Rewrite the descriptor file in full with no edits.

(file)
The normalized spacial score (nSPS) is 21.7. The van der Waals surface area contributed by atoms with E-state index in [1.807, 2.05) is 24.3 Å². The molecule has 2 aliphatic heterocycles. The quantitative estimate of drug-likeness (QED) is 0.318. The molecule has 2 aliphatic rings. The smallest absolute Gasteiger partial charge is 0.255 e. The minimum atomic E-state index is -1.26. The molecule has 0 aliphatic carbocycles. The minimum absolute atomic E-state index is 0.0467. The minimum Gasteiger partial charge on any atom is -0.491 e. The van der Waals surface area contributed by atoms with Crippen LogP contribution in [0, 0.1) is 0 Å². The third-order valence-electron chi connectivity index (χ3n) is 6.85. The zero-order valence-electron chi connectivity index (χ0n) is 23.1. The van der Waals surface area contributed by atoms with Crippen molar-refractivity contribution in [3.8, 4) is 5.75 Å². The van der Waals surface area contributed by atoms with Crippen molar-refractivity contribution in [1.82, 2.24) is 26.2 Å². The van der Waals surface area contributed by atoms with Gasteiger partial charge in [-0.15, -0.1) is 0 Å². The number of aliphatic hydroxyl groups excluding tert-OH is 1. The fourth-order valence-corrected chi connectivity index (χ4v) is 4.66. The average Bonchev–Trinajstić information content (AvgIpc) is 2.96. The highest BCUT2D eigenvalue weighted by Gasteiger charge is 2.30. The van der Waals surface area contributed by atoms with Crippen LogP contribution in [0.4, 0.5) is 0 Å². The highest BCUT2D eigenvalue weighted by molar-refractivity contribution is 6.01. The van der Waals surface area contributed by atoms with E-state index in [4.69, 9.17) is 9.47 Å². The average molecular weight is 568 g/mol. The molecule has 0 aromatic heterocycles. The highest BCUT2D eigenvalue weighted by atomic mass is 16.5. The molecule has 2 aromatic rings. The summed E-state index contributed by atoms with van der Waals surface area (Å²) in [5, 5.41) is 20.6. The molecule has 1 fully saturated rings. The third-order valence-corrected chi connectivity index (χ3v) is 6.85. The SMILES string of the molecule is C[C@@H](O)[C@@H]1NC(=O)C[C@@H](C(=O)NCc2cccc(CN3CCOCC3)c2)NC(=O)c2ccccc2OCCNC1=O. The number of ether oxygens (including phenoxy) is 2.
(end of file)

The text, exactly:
The normalized spacial score (nSPS) is 21.7. The van der Waals surface area contributed by atoms with E-state index in [1.807, 2.05) is 24.3 Å². The molecule has 2 aliphatic heterocycles. The quantitative estimate of drug-likeness (QED) is 0.318. The molecule has 2 aliphatic rings. The smallest absolute Gasteiger partial charge is 0.255 e. The minimum atomic E-state index is -1.26. The molecule has 0 aliphatic carbocycles. The minimum absolute atomic E-state index is 0.0467. The minimum Gasteiger partial charge on any atom is -0.491 e. The van der Waals surface area contributed by atoms with Crippen LogP contribution in [0, 0.1) is 0 Å². The third-order valence-electron chi connectivity index (χ3n) is 6.85. The zero-order valence-electron chi connectivity index (χ0n) is 23.1. The van der Waals surface area contributed by atoms with Crippen molar-refractivity contribution in [3.8, 4) is 5.75 Å². The van der Waals surface area contributed by atoms with Crippen molar-refractivity contribution in [1.82, 2.24) is 26.2 Å². The van der Waals surface area contributed by atoms with Gasteiger partial charge in [-0.15, -0.1) is 0 Å². The number of aliphatic hydroxyl groups excluding tert-OH is 1. The fourth-order valence-corrected chi connectivity index (χ4v) is 4.66. The average Bonchev–Trinajstić information content (AvgIpc) is 2.96. The highest BCUT2D eigenvalue weighted by Gasteiger charge is 2.30. The van der Waals surface area contributed by atoms with Crippen LogP contribution in [0.4, 0.5) is 0 Å². The highest BCUT2D eigenvalue weighted by molar-refractivity contribution is 6.01. The van der Waals surface area contributed by atoms with E-state index in [4.69, 9.17) is 9.47 Å². The average molecular weight is 568 g/mol. The molecule has 0 aromatic heterocycles. The highest BCUT2D eigenvalue weighted by atomic mass is 16.5. The molecule has 2 aromatic rings. The summed E-state index contributed by atoms with van der Waals surface area (Å²) in [5, 5.41) is 20.6. The molecule has 1 fully saturated rings. The third-order valence-corrected chi connectivity index (χ3v) is 6.85. The SMILES string of the molecule is C[C@@H](O)[C@@H]1NC(=O)C[C@@H](C(=O)NCc2cccc(CN3CCOCC3)c2)NC(=O)c2ccccc2OCCNC1=O. The number of ether oxygens (including phenoxy) is 2.